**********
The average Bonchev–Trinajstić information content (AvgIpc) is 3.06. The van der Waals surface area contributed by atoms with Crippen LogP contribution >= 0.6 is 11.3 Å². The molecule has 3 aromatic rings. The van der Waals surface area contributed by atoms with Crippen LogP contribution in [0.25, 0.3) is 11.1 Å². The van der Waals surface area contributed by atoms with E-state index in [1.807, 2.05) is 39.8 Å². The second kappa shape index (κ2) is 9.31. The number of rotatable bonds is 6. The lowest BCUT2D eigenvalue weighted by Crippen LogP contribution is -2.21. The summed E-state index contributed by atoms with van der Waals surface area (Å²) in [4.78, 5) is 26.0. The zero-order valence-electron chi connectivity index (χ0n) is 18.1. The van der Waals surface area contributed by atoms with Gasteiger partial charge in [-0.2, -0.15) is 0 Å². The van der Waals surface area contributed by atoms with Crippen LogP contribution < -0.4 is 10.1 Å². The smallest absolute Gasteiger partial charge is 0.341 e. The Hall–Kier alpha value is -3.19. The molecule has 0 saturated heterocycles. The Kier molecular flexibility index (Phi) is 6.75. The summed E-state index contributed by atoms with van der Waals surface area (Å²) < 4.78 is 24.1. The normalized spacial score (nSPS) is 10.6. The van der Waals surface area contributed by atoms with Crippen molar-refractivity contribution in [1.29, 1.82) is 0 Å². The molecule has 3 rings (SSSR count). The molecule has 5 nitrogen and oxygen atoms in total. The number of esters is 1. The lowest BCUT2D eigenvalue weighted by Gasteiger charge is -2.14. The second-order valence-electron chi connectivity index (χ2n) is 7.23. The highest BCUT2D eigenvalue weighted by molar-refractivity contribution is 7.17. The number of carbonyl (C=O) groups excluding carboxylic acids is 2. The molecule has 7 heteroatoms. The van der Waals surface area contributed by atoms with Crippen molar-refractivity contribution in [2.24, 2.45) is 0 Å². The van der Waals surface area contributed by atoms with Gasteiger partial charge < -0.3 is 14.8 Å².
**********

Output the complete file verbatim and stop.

The average Bonchev–Trinajstić information content (AvgIpc) is 3.06. The van der Waals surface area contributed by atoms with Crippen LogP contribution >= 0.6 is 11.3 Å². The molecule has 3 aromatic rings. The van der Waals surface area contributed by atoms with Crippen LogP contribution in [0.25, 0.3) is 11.1 Å². The van der Waals surface area contributed by atoms with E-state index in [1.807, 2.05) is 39.8 Å². The second kappa shape index (κ2) is 9.31. The number of rotatable bonds is 6. The lowest BCUT2D eigenvalue weighted by Crippen LogP contribution is -2.21. The summed E-state index contributed by atoms with van der Waals surface area (Å²) in [4.78, 5) is 26.0. The zero-order valence-electron chi connectivity index (χ0n) is 18.1. The van der Waals surface area contributed by atoms with Gasteiger partial charge in [-0.2, -0.15) is 0 Å². The van der Waals surface area contributed by atoms with Crippen LogP contribution < -0.4 is 10.1 Å². The smallest absolute Gasteiger partial charge is 0.341 e. The Hall–Kier alpha value is -3.19. The molecule has 0 saturated heterocycles. The Kier molecular flexibility index (Phi) is 6.75. The summed E-state index contributed by atoms with van der Waals surface area (Å²) < 4.78 is 24.1. The normalized spacial score (nSPS) is 10.6. The van der Waals surface area contributed by atoms with Crippen molar-refractivity contribution in [1.29, 1.82) is 0 Å². The molecule has 3 rings (SSSR count). The molecule has 5 nitrogen and oxygen atoms in total. The number of esters is 1. The lowest BCUT2D eigenvalue weighted by Gasteiger charge is -2.14. The second-order valence-electron chi connectivity index (χ2n) is 7.23. The highest BCUT2D eigenvalue weighted by molar-refractivity contribution is 7.17. The number of carbonyl (C=O) groups excluding carboxylic acids is 2. The molecule has 7 heteroatoms. The van der Waals surface area contributed by atoms with Crippen molar-refractivity contribution in [2.24, 2.45) is 0 Å². The van der Waals surface area contributed by atoms with Gasteiger partial charge < -0.3 is 14.8 Å².